Reflection: Developing a Conceptual Understanding Three Ways to Solve a Problem - Section 3: Guided Problem Solving: Three Ways to Solve a Problem


The transition from our detailed study of guess and check, to graphing systems, and then onto algebraic substitution yields all sorts of opportunities for students to make sense of why algebra and the tools that compose it exist.  Upon teaching this sequence again, I am excited to remember how students engage in some big ideas over the course of the unit.

One ideal outcome for this unit, beyond straightforward mastery of the canonical systems trifecta - graphing, substitution, elimination - is that students really understand mathematics as a process of choosing the right tool for the right job.  That this is even a question is lost on many of my students when we start working together.  There are processes to learn, my students think, whether there's good reason to learn them or not.  If my students saw substitution in such a way, then I'd be missing an important opportunity.  The point of this unit is guide students to the point where, by the time they learn about substitution, they are amazed by it, and grateful that such an elegant tool exists.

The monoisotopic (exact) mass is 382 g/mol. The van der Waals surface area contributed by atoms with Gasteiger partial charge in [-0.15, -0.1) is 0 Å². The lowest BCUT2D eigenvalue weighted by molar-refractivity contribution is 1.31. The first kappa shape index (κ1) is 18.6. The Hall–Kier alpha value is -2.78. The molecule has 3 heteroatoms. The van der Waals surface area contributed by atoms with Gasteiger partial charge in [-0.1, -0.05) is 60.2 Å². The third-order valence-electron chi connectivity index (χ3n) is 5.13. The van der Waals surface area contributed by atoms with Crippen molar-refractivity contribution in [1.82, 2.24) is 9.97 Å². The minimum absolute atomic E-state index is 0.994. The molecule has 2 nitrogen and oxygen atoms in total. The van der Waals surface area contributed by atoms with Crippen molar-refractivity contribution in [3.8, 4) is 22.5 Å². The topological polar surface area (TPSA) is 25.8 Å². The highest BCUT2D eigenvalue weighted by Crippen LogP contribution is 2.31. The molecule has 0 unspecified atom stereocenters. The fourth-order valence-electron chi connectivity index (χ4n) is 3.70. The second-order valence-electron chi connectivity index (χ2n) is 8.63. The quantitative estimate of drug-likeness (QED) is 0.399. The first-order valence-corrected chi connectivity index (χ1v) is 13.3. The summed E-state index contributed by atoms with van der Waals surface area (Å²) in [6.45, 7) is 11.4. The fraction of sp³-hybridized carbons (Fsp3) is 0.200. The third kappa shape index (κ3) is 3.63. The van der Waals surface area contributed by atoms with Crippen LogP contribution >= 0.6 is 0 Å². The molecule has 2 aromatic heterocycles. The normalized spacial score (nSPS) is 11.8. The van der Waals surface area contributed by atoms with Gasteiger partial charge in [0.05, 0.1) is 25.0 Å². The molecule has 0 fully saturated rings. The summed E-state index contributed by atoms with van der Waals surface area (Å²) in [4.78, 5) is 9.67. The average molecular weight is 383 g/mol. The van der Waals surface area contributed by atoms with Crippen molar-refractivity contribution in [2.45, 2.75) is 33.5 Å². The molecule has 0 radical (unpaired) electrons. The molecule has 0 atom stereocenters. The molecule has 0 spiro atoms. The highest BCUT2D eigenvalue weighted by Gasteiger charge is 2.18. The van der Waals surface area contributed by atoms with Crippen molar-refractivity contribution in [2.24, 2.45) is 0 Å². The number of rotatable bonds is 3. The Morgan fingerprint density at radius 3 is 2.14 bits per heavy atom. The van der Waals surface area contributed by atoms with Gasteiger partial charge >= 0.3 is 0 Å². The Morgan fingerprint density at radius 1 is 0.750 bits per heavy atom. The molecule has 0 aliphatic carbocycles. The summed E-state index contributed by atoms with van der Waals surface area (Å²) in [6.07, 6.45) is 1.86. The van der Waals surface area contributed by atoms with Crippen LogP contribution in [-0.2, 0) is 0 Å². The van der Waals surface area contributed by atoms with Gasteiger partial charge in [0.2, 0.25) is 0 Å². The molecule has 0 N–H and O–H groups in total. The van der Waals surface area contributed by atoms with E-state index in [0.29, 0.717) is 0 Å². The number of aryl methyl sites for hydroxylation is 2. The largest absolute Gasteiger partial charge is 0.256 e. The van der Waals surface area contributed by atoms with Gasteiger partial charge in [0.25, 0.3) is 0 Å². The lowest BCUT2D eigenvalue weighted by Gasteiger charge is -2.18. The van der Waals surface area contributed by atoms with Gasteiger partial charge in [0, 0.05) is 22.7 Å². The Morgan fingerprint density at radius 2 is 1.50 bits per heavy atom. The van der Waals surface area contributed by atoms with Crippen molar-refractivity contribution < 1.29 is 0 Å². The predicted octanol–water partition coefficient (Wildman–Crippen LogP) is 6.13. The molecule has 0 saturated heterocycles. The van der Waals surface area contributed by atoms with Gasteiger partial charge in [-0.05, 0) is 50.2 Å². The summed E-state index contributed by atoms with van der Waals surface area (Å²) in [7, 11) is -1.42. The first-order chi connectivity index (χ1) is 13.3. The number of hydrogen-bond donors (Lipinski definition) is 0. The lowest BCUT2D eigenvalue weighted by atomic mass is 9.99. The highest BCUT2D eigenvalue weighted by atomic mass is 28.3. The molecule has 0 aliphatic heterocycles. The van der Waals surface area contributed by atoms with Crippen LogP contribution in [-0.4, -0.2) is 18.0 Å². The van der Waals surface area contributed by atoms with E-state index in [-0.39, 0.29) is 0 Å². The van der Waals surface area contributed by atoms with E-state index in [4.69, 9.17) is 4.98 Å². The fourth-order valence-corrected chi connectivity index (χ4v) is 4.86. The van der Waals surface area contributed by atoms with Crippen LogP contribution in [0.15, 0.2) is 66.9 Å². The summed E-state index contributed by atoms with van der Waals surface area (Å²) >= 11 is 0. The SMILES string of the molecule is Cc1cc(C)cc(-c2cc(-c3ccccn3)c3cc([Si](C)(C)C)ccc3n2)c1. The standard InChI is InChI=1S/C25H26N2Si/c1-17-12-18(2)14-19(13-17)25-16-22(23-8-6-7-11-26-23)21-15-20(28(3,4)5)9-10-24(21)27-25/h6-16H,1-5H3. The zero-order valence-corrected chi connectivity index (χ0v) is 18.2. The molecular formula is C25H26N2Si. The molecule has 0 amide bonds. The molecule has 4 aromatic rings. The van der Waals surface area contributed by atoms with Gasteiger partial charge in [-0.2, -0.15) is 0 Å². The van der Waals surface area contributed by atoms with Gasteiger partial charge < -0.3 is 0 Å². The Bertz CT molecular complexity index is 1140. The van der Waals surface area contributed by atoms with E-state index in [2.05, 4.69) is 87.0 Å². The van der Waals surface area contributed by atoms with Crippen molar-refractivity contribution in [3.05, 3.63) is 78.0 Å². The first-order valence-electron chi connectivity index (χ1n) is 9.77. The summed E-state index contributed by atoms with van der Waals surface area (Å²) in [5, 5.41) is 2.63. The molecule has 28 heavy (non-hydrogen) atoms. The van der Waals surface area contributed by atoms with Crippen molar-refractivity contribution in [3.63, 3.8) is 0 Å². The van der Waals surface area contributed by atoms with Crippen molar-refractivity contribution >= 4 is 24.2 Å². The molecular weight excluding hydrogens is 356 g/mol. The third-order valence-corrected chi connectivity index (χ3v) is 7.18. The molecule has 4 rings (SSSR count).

That's where today's "Three Ways to Solve a Problem" finds us: we review guess and check and graphing more time, before seeing that - WOW! - this whole substitution thing makes so much sense, and actually feels easier than not using algebra!

With that in mind, we must also investigate the converse: that if substitution is not the easiest way to solve a problem, then we shouldn't force ourselves to use it.  Isn't it actually harmful to do so?  To force such practice when it's unnecessary may prevent students from really getting it.  The active mind with which we choose an appropriate process is what I hope all of my students will develop during their 9th grade year.  This unit is essential to that goal.

  At the Intersection of Formal and Not
  Developing a Conceptual Understanding: At the Intersection of Formal and Not
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Three Ways to Solve a Problem

Unit 9: Systems of Equations
Lesson 9 of 20

Objective: SWBAT make connections between, and assess the relative usefulness of guess and check, graphing, and substitution as ways to solve a problem with two unknown values.

Big Idea: Over the course of today’s lesson, students will beg for an algebraic solution, understand on their own why it’s great that algebra was invented, and see the beauty of an elegant solution.

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